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In a truly balanced educational program, each student will find many ways for his or her gifts and talents to shine. And even a very bright child who can whiz through "reading, writing, and arithmetic" needs real challenges for growth in other dimensions.
While students enjoy the rigor of academic subjects, they are offered many additional opportunities to strive and grow through gymnastics, sports, drama, speech, German, painting, clay modeling, instrumental music, singing, creative writing, knitting, crocheting, woodworking, and so much more.
The harmonious development of our students depends on integrating the arts and practical activities into every aspect of the curriculum. With their class teachers and with specialists, all students learn to paint, draw, and sculpt. They all sing, play musical instruments, learn eurythmy (an art of movement to music and the spoken word), and perform in their class plays.
Eurythmy is an artistic movement discipline developed by Rudolf Steiner, the founder of Waldorf education. It is related to modern dance, is expressive like mime, and flows in ways similar to Tai Chi. It is a stage art but also has pedagogic and therapeutic applications. The alphabet appears in specific sound gestures, as do the tones and intervals of music. Forms found in nature, such as spirals, stars, and figure-eights, inspire group choreography. Older grades pursue complicated geometric patterns in work with larger groups.
The eurythmy curriculum parallels that of the age and grade of the children. Kindergarteners work with nursery rhymes, small practical stories of daily life with simple work movements and interactions. Fairy Tales are added in 1st Grade. 4th Graders work with Norse or other folk myths. 6th Graders progress with large, exact geometric form in beautiful motion. Eurythmy strengthens the students’ vitality through this artistic deepening of the curriculum, providing a strong foundation for lifelong physical, emotional, and social health.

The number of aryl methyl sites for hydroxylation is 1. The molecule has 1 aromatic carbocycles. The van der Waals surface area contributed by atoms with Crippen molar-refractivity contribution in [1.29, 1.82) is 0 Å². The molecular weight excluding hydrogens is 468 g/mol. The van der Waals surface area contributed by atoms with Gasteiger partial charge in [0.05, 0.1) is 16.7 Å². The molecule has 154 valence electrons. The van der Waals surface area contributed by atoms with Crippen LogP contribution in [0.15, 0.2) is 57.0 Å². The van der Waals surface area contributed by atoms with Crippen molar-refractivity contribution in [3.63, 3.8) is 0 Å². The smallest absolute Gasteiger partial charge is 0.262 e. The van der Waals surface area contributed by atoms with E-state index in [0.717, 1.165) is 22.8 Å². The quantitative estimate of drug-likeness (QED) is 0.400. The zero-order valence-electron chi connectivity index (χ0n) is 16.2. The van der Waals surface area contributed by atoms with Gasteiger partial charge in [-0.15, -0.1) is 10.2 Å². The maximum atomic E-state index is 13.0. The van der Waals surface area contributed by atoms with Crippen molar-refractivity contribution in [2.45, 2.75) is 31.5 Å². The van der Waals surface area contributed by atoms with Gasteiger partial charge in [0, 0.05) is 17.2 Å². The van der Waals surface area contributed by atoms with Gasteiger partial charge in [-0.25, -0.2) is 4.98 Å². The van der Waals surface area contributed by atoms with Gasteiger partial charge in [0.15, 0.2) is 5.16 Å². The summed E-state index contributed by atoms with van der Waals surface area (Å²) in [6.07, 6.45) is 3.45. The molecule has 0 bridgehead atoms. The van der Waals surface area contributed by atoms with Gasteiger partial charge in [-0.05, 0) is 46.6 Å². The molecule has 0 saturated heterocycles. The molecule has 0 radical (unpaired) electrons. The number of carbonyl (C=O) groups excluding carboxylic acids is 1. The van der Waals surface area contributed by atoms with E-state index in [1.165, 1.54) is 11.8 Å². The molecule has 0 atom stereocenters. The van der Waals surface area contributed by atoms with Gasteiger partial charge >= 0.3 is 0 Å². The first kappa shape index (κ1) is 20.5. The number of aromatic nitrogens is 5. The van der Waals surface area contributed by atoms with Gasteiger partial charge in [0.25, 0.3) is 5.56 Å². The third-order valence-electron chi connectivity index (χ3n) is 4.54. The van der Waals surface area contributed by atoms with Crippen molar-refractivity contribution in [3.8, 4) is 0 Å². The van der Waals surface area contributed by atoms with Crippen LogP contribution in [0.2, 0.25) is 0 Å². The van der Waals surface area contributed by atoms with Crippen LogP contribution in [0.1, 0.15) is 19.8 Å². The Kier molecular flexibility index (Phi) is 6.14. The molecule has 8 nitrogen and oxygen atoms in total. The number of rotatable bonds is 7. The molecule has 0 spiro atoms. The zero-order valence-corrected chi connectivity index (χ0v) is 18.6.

World Language (German)
World language instruction opens students to the larger world outside of their home culture and challenges them to consider their native language through a different lens.
German is taught beginning with the natural process of imitation in Kindergarten, and continues in the early grades with poems, songs, and games. There is more formal work with reading, writing, vocabulary, and grammar in the later grades, along with geography and culture. German festivals and food engage AWS students at all ages.
In the Handwork classes, the students are taught many hand skills, including knitting, crochet, sewing, and embroidery. Learning to knit and crochet develops the powers of discipline and concentration. The density of nerve endings in our fingertips is so enormous that it is of great value to create this “sense;” brain research now confirms the connection between small-motor activity and increased neurological development. Natural fibers and tools are essential to our work of creating practical and beautiful items.